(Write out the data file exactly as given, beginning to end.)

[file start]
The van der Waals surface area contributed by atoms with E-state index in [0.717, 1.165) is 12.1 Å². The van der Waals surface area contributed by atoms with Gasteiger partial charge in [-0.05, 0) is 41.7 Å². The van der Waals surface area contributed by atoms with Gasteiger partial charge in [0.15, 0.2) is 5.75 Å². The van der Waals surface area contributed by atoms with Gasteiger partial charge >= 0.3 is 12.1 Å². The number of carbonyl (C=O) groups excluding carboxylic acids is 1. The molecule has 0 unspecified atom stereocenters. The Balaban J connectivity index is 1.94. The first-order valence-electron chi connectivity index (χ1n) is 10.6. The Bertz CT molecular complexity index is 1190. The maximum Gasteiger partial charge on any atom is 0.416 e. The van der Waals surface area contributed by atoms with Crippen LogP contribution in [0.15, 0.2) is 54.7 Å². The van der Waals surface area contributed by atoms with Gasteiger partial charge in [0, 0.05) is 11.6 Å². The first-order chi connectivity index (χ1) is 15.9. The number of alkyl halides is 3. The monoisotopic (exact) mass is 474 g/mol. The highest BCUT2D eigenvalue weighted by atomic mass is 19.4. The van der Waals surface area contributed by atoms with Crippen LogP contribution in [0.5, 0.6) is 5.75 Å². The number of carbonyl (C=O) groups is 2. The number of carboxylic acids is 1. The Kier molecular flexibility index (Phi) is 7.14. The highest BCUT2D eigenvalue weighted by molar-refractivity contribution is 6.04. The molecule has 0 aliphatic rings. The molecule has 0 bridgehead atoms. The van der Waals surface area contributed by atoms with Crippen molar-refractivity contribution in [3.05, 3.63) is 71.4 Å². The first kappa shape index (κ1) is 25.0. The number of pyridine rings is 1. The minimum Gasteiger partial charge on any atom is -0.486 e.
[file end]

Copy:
The van der Waals surface area contributed by atoms with E-state index in [0.717, 1.165) is 12.1 Å². The van der Waals surface area contributed by atoms with Gasteiger partial charge in [-0.05, 0) is 41.7 Å². The van der Waals surface area contributed by atoms with Gasteiger partial charge in [0.15, 0.2) is 5.75 Å². The van der Waals surface area contributed by atoms with Gasteiger partial charge >= 0.3 is 12.1 Å². The number of carbonyl (C=O) groups excluding carboxylic acids is 1. The molecule has 0 unspecified atom stereocenters. The Balaban J connectivity index is 1.94. The first-order valence-electron chi connectivity index (χ1n) is 10.6. The Bertz CT molecular complexity index is 1190. The maximum Gasteiger partial charge on any atom is 0.416 e. The van der Waals surface area contributed by atoms with Crippen LogP contribution in [0.15, 0.2) is 54.7 Å². The van der Waals surface area contributed by atoms with Gasteiger partial charge in [0, 0.05) is 11.6 Å². The first-order chi connectivity index (χ1) is 15.9. The number of alkyl halides is 3. The monoisotopic (exact) mass is 474 g/mol. The highest BCUT2D eigenvalue weighted by atomic mass is 19.4. The van der Waals surface area contributed by atoms with Crippen LogP contribution in [0.5, 0.6) is 5.75 Å². The number of carbonyl (C=O) groups is 2. The number of carboxylic acids is 1. The Kier molecular flexibility index (Phi) is 7.14. The highest BCUT2D eigenvalue weighted by molar-refractivity contribution is 6.04. The molecule has 0 aliphatic rings. The molecule has 0 bridgehead atoms. The van der Waals surface area contributed by atoms with Crippen molar-refractivity contribution in [3.05, 3.63) is 71.4 Å². The first kappa shape index (κ1) is 25.0. The number of pyridine rings is 1. The minimum Gasteiger partial charge on any atom is -0.486 e.